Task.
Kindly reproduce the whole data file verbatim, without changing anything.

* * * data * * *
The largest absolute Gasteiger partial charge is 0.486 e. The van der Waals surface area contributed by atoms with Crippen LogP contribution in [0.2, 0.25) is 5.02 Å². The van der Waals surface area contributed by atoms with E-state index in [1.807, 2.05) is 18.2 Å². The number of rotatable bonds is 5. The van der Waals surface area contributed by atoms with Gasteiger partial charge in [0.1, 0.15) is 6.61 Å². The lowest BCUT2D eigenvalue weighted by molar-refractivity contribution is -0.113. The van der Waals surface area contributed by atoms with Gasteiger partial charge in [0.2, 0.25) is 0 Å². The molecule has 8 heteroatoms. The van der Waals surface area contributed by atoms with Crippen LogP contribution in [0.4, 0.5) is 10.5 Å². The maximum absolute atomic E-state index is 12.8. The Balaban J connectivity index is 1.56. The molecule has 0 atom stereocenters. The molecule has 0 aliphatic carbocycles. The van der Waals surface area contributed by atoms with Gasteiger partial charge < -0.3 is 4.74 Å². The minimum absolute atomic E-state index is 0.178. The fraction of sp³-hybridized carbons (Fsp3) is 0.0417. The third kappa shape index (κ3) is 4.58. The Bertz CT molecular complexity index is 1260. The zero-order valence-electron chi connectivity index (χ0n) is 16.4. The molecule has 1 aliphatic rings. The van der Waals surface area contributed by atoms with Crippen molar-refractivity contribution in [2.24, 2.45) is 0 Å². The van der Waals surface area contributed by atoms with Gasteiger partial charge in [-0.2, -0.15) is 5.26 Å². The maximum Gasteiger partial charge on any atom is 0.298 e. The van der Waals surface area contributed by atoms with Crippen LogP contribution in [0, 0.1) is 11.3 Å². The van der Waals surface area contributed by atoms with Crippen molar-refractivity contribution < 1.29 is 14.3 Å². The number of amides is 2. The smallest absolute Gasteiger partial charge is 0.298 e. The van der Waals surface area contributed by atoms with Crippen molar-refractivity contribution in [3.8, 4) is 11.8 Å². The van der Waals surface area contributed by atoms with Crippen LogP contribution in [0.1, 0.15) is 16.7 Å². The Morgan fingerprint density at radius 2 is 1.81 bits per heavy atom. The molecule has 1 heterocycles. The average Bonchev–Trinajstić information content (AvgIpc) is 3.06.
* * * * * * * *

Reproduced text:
The largest absolute Gasteiger partial charge is 0.486 e. The van der Waals surface area contributed by atoms with Crippen LogP contribution in [0.2, 0.25) is 5.02 Å². The van der Waals surface area contributed by atoms with E-state index in [1.807, 2.05) is 18.2 Å². The number of rotatable bonds is 5. The van der Waals surface area contributed by atoms with Gasteiger partial charge in [0.1, 0.15) is 6.61 Å². The lowest BCUT2D eigenvalue weighted by molar-refractivity contribution is -0.113. The van der Waals surface area contributed by atoms with Gasteiger partial charge in [0.2, 0.25) is 0 Å². The molecule has 8 heteroatoms. The van der Waals surface area contributed by atoms with Crippen LogP contribution in [0.4, 0.5) is 10.5 Å². The maximum absolute atomic E-state index is 12.8. The Balaban J connectivity index is 1.56. The molecule has 0 atom stereocenters. The molecule has 0 aliphatic carbocycles. The van der Waals surface area contributed by atoms with Gasteiger partial charge < -0.3 is 4.74 Å². The minimum absolute atomic E-state index is 0.178. The fraction of sp³-hybridized carbons (Fsp3) is 0.0417. The third kappa shape index (κ3) is 4.58. The Bertz CT molecular complexity index is 1260. The zero-order valence-electron chi connectivity index (χ0n) is 16.4. The molecule has 1 aliphatic rings. The van der Waals surface area contributed by atoms with Crippen molar-refractivity contribution in [2.24, 2.45) is 0 Å². The van der Waals surface area contributed by atoms with Gasteiger partial charge in [-0.2, -0.15) is 5.26 Å². The maximum Gasteiger partial charge on any atom is 0.298 e. The van der Waals surface area contributed by atoms with Crippen LogP contribution in [0, 0.1) is 11.3 Å². The van der Waals surface area contributed by atoms with Crippen molar-refractivity contribution < 1.29 is 14.3 Å². The number of amides is 2. The smallest absolute Gasteiger partial charge is 0.298 e. The van der Waals surface area contributed by atoms with Crippen molar-refractivity contribution in [3.8, 4) is 11.8 Å². The van der Waals surface area contributed by atoms with Crippen LogP contribution in [0.1, 0.15) is 16.7 Å². The Morgan fingerprint density at radius 2 is 1.81 bits per heavy atom. The molecule has 1 heterocycles. The average Bonchev–Trinajstić information content (AvgIpc) is 3.06.